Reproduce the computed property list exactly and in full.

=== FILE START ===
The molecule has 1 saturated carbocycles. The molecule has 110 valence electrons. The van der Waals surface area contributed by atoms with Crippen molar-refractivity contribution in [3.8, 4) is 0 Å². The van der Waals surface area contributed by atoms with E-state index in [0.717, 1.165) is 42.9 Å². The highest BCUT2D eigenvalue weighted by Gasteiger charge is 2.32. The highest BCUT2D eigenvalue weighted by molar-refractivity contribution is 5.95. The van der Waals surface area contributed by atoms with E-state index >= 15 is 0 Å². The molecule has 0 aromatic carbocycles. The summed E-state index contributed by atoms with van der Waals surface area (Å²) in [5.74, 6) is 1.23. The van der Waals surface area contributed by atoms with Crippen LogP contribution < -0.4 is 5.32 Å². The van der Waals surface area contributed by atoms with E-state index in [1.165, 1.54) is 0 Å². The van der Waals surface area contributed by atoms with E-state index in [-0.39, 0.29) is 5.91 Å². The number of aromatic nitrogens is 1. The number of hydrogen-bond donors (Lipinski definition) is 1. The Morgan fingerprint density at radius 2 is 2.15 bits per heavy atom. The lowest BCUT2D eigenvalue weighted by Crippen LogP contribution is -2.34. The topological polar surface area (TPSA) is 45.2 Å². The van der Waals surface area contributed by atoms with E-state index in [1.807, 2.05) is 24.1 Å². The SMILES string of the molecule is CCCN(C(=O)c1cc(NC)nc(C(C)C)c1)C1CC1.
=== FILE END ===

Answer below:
The molecule has 1 saturated carbocycles. The molecule has 110 valence electrons. The van der Waals surface area contributed by atoms with Crippen molar-refractivity contribution in [3.8, 4) is 0 Å². The van der Waals surface area contributed by atoms with E-state index in [0.717, 1.165) is 42.9 Å². The highest BCUT2D eigenvalue weighted by Gasteiger charge is 2.32. The highest BCUT2D eigenvalue weighted by molar-refractivity contribution is 5.95. The van der Waals surface area contributed by atoms with E-state index >= 15 is 0 Å². The molecule has 0 aromatic carbocycles. The summed E-state index contributed by atoms with van der Waals surface area (Å²) in [5.74, 6) is 1.23. The van der Waals surface area contributed by atoms with Crippen LogP contribution < -0.4 is 5.32 Å². The van der Waals surface area contributed by atoms with E-state index in [1.165, 1.54) is 0 Å². The van der Waals surface area contributed by atoms with E-state index in [-0.39, 0.29) is 5.91 Å². The number of aromatic nitrogens is 1. The number of hydrogen-bond donors (Lipinski definition) is 1. The Morgan fingerprint density at radius 2 is 2.15 bits per heavy atom. The lowest BCUT2D eigenvalue weighted by Crippen LogP contribution is -2.34. The topological polar surface area (TPSA) is 45.2 Å². The van der Waals surface area contributed by atoms with E-state index in [1.807, 2.05) is 24.1 Å². The SMILES string of the molecule is CCCN(C(=O)c1cc(NC)nc(C(C)C)c1)C1CC1.